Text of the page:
.citycycling

.sussed

I've sussed it. No, I haven't put full suspension on my commuting machine. I've sussed, finally, why it's so difficult to get people to give up the car in favour of cycling. It's nothing to do with the weather; the hills are irrelevant; fitness is not really a concern. People are fearful of getting out of the box because they know that they'll enjoy it. Which sounds mental, I know, but bear with me here.

Riding to work (in the rain) the other day I was quietly whistling a tune to myself, relaxed and at ease. At no point did I think it was daft to be on the bike, I was happy. Except for one little thought at the back of my mind. This ride, this escape from the troubles around me, this relaxation technique, terminated in me walking into an office and sitting behind a desk, in front of a computer screen, for 7 hours (at least).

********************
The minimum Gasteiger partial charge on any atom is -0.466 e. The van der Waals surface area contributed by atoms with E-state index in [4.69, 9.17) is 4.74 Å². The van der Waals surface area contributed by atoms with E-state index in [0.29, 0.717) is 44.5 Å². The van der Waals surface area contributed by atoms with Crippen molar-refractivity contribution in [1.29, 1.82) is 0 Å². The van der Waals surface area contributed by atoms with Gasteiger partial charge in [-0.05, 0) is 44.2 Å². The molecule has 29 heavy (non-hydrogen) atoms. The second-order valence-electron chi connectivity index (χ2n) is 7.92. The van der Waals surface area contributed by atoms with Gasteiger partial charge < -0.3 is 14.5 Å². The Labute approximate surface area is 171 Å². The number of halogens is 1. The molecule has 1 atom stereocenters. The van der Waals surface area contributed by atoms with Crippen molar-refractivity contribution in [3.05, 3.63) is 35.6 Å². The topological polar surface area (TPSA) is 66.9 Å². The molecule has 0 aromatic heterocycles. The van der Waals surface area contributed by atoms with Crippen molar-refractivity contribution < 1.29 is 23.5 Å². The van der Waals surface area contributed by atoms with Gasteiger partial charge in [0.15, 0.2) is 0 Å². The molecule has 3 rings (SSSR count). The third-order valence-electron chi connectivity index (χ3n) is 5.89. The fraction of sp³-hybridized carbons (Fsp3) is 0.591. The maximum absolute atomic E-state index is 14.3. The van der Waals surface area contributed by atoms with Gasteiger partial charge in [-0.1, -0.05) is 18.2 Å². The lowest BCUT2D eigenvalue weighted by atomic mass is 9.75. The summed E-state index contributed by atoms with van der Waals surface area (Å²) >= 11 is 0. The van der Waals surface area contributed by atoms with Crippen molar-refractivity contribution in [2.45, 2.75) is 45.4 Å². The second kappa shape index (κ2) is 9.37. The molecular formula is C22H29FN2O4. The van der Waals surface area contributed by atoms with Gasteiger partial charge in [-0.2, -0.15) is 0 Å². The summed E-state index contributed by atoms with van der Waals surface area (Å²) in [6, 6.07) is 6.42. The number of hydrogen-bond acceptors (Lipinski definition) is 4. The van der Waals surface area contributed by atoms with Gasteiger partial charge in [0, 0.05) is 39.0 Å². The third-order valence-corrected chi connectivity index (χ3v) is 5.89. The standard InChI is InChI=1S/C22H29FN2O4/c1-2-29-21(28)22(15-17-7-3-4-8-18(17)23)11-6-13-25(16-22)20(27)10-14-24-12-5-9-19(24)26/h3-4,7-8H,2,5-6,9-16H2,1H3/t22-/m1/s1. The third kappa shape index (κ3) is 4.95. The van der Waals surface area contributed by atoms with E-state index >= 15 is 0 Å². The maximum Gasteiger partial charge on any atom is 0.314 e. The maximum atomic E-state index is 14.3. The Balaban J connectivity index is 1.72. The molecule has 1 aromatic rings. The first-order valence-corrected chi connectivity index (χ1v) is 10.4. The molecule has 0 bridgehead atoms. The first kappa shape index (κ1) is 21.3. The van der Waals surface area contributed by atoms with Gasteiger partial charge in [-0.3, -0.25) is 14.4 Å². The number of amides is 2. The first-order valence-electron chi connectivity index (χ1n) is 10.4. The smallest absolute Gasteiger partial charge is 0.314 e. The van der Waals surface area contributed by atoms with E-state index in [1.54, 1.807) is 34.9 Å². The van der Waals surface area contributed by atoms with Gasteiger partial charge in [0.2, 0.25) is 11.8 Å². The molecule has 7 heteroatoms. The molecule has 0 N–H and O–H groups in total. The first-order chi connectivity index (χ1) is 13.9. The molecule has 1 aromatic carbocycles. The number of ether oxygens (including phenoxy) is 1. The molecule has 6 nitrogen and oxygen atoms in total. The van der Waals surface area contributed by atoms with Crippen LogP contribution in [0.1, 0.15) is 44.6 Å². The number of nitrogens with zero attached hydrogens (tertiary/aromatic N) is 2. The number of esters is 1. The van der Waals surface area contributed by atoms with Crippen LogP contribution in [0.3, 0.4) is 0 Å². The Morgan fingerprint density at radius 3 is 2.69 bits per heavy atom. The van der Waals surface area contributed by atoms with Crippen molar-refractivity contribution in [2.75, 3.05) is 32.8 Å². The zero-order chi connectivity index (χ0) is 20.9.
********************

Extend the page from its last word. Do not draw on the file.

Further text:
The temptation to ride past the front door was immense. Even in the rain. The relaxed state of mind I knew would slip away, and that time behind the desk would feel even more rotten than normal.

And this is my theory. If you drive to work, sitting behind that desk actually doesn't seem quite as bad. The stress of the commute, sitting in traffic and having to watch cyclist after cyclist go past you while you have to put up with some mindless DJ shouting in your ears to keep you awake, after all that sitting at a quiet desk, hooked up to the internet, sipping a coffee. Well. It feels comfortable. And that driver knows that if they cycled to work, and enjoyed it, then relativity would be flipped.

But then. Sat at the desk. I know that in 7 hours and counting I'm on the bike again. And I'd rather have something to look forward to rather than the jamming drudgery involved in taking to four wheels once more at the end of the day.

Now, I just need the great job during the day and I can reach Nirvana…

.anthony robson .the end

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